US election 2016: What time should I go to bed?

A woman with a US flag sticker on her face Image copyright Getty Images

The good news about a US election night - or the disappointing news if you're hardcore - is that they are normally pretty fast.

If there is a decisive victory we should know the result by around 04:00 GMT (23:00 EST). Obama's first election in 2008 was done and dusted by 04:30 GMT (23:30 EST).

If you're trying to decide whether to stay up and join us through the night - or wake up to a result tomorrow, here's a guide to the races to watch and the timings.

The first statewide polls to shut are at 00:00 GMT (19:00 EST) and those are in Virginia, Georgia, Indiana, South Carolina, Kentucky and Vermont. The most interesting race to watch here is Virginia - a key battleground which was never called last time. Obama won it by just 3%.

Don't forget there is no declaring officer here, states are called on predictions the US networks make based on a combination of exit polls and sample ballots.

If Virginia is called early, then things get pretty exciting. It means there could be a more decisive winner than anyone was expecting.

Image copyright John Moore

Georgia is worth watching too. It hasn't been won by a Democrat since Bill Clinton in 1992. But the demographic is changing and becoming more racially mixed.

If this state isn't called early for the Republicans, it becomes more interesting too around 00:15 GMT (19:15 EST) we should see a slew of states turning red, giving Trump an early lead. Don't mistake this for an election result. It just means the polls that close early tend to be solid red Republican states of the south.

At 00:30 GMT (19:30 EST) we get polls closing in two of the most fascinating races of the election - Ohio and North Carolina.

No Republican has ever won the White House without Ohio. It has voted with the winner for more than 50 years. If this comes early, it would be astonishing. Don't expect to hear an Ohio result until much later.

North Carolina has been the most hotly contested state this campaign. Won once and lost once by Obama, it could go either way. It's the state where Democrats have accused Republicans of suppressing the African American vote.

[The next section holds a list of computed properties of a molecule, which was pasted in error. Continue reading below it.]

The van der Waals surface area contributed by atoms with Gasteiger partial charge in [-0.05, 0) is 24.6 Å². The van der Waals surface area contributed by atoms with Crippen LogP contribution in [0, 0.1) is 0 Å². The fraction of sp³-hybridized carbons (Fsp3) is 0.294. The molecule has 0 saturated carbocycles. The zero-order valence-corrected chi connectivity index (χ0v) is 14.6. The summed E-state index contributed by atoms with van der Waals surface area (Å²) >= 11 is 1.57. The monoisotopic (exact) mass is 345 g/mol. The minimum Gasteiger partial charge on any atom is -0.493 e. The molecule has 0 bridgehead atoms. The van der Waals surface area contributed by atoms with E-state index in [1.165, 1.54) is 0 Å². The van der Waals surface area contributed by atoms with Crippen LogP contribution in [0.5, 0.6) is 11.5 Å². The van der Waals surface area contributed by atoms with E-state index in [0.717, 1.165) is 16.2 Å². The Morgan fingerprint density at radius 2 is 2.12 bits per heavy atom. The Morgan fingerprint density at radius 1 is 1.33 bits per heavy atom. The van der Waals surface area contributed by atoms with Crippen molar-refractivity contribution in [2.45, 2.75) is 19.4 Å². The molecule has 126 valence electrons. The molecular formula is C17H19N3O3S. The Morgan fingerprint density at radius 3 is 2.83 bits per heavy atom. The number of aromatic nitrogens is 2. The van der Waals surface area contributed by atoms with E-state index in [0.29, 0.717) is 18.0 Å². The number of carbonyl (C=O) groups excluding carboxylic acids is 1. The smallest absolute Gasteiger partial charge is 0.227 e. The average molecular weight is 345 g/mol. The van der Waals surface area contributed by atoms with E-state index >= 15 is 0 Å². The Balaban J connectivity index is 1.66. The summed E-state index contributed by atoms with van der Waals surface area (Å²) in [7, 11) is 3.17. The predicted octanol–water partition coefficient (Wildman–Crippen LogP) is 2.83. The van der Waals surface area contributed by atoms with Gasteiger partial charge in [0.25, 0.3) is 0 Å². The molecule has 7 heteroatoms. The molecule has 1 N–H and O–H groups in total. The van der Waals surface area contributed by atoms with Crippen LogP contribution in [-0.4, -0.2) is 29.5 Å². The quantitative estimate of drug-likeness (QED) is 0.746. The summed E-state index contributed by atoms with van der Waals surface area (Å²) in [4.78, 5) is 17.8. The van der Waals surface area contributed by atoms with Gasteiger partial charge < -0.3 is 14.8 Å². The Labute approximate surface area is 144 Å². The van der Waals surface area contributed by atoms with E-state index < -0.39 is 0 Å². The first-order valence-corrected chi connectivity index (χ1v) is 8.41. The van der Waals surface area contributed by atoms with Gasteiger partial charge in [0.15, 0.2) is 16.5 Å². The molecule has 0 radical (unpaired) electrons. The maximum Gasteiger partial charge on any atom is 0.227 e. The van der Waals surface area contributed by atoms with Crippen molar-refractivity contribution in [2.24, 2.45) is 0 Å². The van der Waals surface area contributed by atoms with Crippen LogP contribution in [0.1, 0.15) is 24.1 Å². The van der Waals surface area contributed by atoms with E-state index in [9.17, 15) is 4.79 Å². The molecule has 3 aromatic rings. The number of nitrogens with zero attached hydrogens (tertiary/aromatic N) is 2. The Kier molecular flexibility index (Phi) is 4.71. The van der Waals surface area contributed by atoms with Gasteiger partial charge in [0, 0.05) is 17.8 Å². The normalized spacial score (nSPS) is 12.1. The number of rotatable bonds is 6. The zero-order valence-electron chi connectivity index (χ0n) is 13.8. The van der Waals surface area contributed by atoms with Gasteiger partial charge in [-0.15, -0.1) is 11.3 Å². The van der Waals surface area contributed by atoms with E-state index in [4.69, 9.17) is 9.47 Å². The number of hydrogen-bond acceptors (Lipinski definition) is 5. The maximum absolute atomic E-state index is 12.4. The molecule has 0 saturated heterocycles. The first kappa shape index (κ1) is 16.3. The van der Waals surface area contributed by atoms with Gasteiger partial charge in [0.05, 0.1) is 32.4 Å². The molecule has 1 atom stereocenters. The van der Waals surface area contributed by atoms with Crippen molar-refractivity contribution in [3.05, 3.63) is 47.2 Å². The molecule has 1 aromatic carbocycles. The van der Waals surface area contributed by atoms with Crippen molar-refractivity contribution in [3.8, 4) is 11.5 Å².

At 01:00 GMT (20:00 EST) we get a huge rush of polls closing - including Florida, Pennsylvania and New Hampshire which are the ones to watch. Florida was never called last time, but early voting there means the counting could be done much more quickly. Polls on the eastern bit - Democrat voting Miami - will have shut an hour before.

The panhandle tends to go Republican. The Interstate 4 corridor - in other words the Disney World motorway - is where the battleground lies.

The tallies should even out at this point. A slew of the north east should come in for the Democrats here. More southern states should turn red.

Anything that is expected to be a safe state that doesn't come immediately after 01:00 GMT (20:00 EST) becomes more interesting. It might be too close to call. Or it may just be too early.

Image copyright Jeff Swensen

The western states and the central states close at 02:00 GMT (21:00 EST). Seventeen in all. We'll be watching the south western states of Arizona, New Mexico, even Texas here to see if the Latino vote has changed the nature of the election and the states have become more Blue.

The West Coast polls shut at 04:00 GMT (23:00 EST). Oregon, Washington state and California are core Democrat heartlands.

If Clinton is on 200 electoral college votes or more before 04:00 GMT (23:00 EST), you can pretty much assume she's crossed the 270 line at this point and won the election.

If she's below 170 - before 04:00 GMT (23:00 EST) - she's in trouble.

The winner is the first one to get 270 electoral college votes or more. They do not have to wait for their opponent to concede for the legitimacy of their win to be recognised.

Emily Maitlis is presenting BBC Newsnight's coverage of the US presidential election. You can follow her on Twitter, watch more of her reports, or read more from her on her blog.